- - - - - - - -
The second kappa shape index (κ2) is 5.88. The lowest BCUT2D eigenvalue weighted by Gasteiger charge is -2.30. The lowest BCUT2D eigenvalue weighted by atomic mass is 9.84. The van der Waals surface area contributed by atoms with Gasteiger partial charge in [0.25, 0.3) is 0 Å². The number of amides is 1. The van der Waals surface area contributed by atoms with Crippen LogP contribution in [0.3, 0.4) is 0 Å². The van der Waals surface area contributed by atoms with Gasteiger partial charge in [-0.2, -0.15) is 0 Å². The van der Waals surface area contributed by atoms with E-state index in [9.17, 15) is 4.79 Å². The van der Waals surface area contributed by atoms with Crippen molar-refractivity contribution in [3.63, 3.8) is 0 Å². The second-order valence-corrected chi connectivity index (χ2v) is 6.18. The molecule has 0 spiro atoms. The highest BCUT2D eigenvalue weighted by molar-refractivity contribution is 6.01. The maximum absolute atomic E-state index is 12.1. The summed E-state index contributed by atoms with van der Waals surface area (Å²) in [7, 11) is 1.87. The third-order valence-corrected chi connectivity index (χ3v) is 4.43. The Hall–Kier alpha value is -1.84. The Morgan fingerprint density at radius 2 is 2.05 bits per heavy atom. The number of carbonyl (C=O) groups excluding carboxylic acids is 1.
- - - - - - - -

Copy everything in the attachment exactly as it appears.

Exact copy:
The second kappa shape index (κ2) is 5.88. The lowest BCUT2D eigenvalue weighted by Gasteiger charge is -2.30. The lowest BCUT2D eigenvalue weighted by atomic mass is 9.84. The van der Waals surface area contributed by atoms with Gasteiger partial charge in [0.25, 0.3) is 0 Å². The number of amides is 1. The van der Waals surface area contributed by atoms with Crippen LogP contribution in [0.3, 0.4) is 0 Å². The van der Waals surface area contributed by atoms with Gasteiger partial charge in [-0.2, -0.15) is 0 Å². The van der Waals surface area contributed by atoms with E-state index in [9.17, 15) is 4.79 Å². The van der Waals surface area contributed by atoms with Crippen molar-refractivity contribution in [3.63, 3.8) is 0 Å². The second-order valence-corrected chi connectivity index (χ2v) is 6.18. The molecule has 0 spiro atoms. The highest BCUT2D eigenvalue weighted by molar-refractivity contribution is 6.01. The maximum absolute atomic E-state index is 12.1. The summed E-state index contributed by atoms with van der Waals surface area (Å²) in [7, 11) is 1.87. The third-order valence-corrected chi connectivity index (χ3v) is 4.43. The Hall–Kier alpha value is -1.84. The Morgan fingerprint density at radius 2 is 2.05 bits per heavy atom. The number of carbonyl (C=O) groups excluding carboxylic acids is 1.